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A Fine Line Between Copyrights and Wrongs

November 09, 2000|JON HEALEY |

Tyler Shaw of Woodbridge, Va., uses Internet file-sharing services to grab free copies of indie pop or punk songs before deciding whether to buy a CD.

Wayne Guerrini of San Diego and his pals exchange homemade jazz or progressive rock CDs with songs culled from their music collections and the Internet.

Markus Pope of Springfield, Mo., and his co-workers have turned a computer in their office into a way station for free songs downloaded from, making it easier for each of them to copy the tunes.

To the record labels and music publishers, these guys are pirates. By collecting and sharing music digitally, they're violating the exclusive rights of artists and songwriters to record, copy and distribute their works. That's one side of the argument. Other copyright lawyers contend that Shaw, Guerrini and Pope--like the millions of people who use the Internet to collect and share tunes--aren't doing anything wrong because they're not making copies for profit.

"I don't see it any differently than, like, taping a movie off the air or putting a CD on cassette and giving it to a friend," Guerrini said in his own defense. "If I was selling it, that's a different thing. But I'm not selling it."

Too bad it's not that simple. Digital music and the Internet raise many troubling questions about copyrights, and only a few of them have clear answers.

Copyrights spring from the idea that creative people won't have the incentive to write, paint, design or compose if they can't make a living from it. Under copyright law, the creators have exclusive control over five things that might be done with their works: reproduction, adaptation, distribution, performance in public and display in public.

Once they sell (or give) a work, the new owner has the right to sell it, rent it out, loan it or give it away. But he or she doesn't have an absolute right to make copies--that remains with the copyright holder.

There are two basic exceptions to that rule. One comes from the 1992 Audio Home Recording Act, which gave consumers the right to make cassette tapes for "noncommercial" use. The act also covers digital recording devices rigged to prevent serial copying, such as digital audio tape decks, which produce copies that can't be cloned.

What "noncommercial" means is subject to some dispute, but "that's a much broader word than 'personal' or 'for yourself,' " said Neil J. Rosini, a copyright attorney with Franklin, Weinrib, Rudell and Vassallo. "I think it could very easily be interpreted to cover family and a reasonable number of friends."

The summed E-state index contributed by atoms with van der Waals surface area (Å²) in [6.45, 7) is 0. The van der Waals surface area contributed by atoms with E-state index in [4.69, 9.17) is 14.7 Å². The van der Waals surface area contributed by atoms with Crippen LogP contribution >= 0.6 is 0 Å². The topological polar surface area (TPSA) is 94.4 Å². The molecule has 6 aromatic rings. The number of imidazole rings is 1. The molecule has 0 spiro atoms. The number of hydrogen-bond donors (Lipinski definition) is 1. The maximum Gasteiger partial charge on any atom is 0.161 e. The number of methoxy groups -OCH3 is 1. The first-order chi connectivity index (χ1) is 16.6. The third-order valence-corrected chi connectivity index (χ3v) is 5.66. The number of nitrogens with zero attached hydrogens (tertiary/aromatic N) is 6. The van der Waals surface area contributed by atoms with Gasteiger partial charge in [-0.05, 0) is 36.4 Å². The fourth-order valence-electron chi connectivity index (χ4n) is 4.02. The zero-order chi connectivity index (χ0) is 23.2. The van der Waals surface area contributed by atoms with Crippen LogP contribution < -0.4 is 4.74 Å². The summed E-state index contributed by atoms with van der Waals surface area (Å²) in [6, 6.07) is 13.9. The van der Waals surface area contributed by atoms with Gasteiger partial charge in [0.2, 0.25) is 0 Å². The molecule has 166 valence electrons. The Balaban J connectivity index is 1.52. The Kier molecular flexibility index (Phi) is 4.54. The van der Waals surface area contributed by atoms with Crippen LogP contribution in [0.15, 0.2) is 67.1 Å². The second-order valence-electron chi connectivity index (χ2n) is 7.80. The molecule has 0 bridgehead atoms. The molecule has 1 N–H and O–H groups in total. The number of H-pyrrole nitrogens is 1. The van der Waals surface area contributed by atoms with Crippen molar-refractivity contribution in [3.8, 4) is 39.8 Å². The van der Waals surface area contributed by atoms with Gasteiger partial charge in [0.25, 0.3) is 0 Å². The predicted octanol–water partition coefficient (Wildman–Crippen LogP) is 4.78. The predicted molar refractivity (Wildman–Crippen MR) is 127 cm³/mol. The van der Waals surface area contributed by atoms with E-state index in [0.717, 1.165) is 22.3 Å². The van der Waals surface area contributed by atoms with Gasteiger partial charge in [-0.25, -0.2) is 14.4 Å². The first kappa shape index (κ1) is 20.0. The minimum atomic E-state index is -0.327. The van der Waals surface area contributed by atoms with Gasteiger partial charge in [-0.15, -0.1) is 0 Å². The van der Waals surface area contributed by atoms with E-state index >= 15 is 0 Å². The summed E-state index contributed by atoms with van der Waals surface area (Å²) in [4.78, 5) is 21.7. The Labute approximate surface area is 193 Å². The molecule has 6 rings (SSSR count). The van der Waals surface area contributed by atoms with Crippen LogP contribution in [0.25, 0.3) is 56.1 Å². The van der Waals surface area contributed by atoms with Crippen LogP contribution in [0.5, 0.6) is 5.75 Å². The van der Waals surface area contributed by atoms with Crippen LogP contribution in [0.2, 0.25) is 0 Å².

That's great for people who want to trade tapes and mini-discs, but what about the millions who want to use computers and the Internet to make copies?

Lawyers for Napster say the Audio Home Recording Act gives those music lovers the same protection enjoyed by home tapers--in fact, they say, it legalizes any kind of copying of music as long as it's not for a commercial use. Lawyers for the record labels, music publishers and some other online music services say it doesn't, and they cite a U.S. 9th Circuit Court of Appeals ruling to back them up.

That debate may not be settled until the 9th Circuit rules on the labels' lawsuit against Napster. Even if Napster's lawyers are wrong, there's another exception that might apply to the Net: the "fair use" doctrine, which lifts copyrights for the sake of parodies, criticism, research and some limited personal uses.

To decide whether copying is a fair use, the courts consider at least four factors: the purpose of the copying, the type of work being copied, how much of the work is being duplicated and the potential effect on sales. For songs, two key questions are whether anyone is building a business around the copying and how widespread the copying is. The fair-use exception almost certainly covers consumers making digital copies of the CDs they own and putting them on all the computers and portable players they use.

The exception may or may not permit consumers to share those files with their friends--that's an open question, said Jeffrey Knowles of Coblentz, Patch, Duffy & Bass, an attorney for the music publishers suing Napster. But as a practical matter, Knowles said, the labels and publishers are unlikely to go after people who share MP3 files with their circle of family and friends.

Sharing those files with an anonymous horde over the Internet, however, is testing the limits of fair use. U.S. District Judge Marilyn Hall Patel ruled that Napster users weren't covered by fair use because of the global reach of the service. The 9th Circuit is reviewing that ruling, and a decision is expected soon.

While the law is fuzzy on what copies you can make for yourself and friends, it's clear in barring businesses from making them for you. Or so said U.S. District Judge Jed S. Rakoff in a ruling against, which was filling its subscribers' online music lockers with digital copies of any CDs they could get their hands on.

If you have the CD, you can put copies online for yourself. But can't do it for you without the copyright holders' permission. The copies may be for your personal use, but it's not personal to's commercial.


Times staff writer Jon Healey writes about the digital living room.

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